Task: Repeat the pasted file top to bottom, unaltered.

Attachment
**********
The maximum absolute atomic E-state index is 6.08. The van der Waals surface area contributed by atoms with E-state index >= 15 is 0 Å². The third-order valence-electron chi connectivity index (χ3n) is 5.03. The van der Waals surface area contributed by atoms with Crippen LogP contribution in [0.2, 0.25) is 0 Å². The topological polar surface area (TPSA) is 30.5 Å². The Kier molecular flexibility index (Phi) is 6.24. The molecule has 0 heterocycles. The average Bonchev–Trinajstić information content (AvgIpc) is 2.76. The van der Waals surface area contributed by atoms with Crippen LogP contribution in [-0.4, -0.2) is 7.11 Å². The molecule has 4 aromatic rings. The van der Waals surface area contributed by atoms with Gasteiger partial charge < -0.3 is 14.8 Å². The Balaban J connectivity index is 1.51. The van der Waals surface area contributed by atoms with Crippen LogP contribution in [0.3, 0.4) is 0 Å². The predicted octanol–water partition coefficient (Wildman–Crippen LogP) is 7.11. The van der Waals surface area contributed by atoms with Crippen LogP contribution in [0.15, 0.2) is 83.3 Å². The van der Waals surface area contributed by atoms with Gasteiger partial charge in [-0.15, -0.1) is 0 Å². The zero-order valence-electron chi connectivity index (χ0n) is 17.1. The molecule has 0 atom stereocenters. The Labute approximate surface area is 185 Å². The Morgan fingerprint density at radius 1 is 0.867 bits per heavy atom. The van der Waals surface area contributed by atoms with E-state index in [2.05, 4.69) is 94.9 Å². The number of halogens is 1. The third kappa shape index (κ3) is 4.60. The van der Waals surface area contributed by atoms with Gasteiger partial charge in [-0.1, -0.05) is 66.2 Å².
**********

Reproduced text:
The maximum absolute atomic E-state index is 6.08. The van der Waals surface area contributed by atoms with E-state index >= 15 is 0 Å². The third-order valence-electron chi connectivity index (χ3n) is 5.03. The van der Waals surface area contributed by atoms with Crippen LogP contribution in [0.2, 0.25) is 0 Å². The topological polar surface area (TPSA) is 30.5 Å². The Kier molecular flexibility index (Phi) is 6.24. The molecule has 0 heterocycles. The average Bonchev–Trinajstić information content (AvgIpc) is 2.76. The van der Waals surface area contributed by atoms with Crippen LogP contribution in [-0.4, -0.2) is 7.11 Å². The molecule has 4 aromatic rings. The van der Waals surface area contributed by atoms with Gasteiger partial charge < -0.3 is 14.8 Å². The Balaban J connectivity index is 1.51. The van der Waals surface area contributed by atoms with Crippen LogP contribution in [0.3, 0.4) is 0 Å². The predicted octanol–water partition coefficient (Wildman–Crippen LogP) is 7.11. The van der Waals surface area contributed by atoms with Crippen LogP contribution in [0.15, 0.2) is 83.3 Å². The van der Waals surface area contributed by atoms with Gasteiger partial charge in [-0.15, -0.1) is 0 Å². The zero-order valence-electron chi connectivity index (χ0n) is 17.1. The molecule has 0 atom stereocenters. The Labute approximate surface area is 185 Å². The Morgan fingerprint density at radius 1 is 0.867 bits per heavy atom. The van der Waals surface area contributed by atoms with E-state index in [2.05, 4.69) is 94.9 Å². The number of halogens is 1. The third kappa shape index (κ3) is 4.60. The van der Waals surface area contributed by atoms with Gasteiger partial charge in [-0.1, -0.05) is 66.2 Å².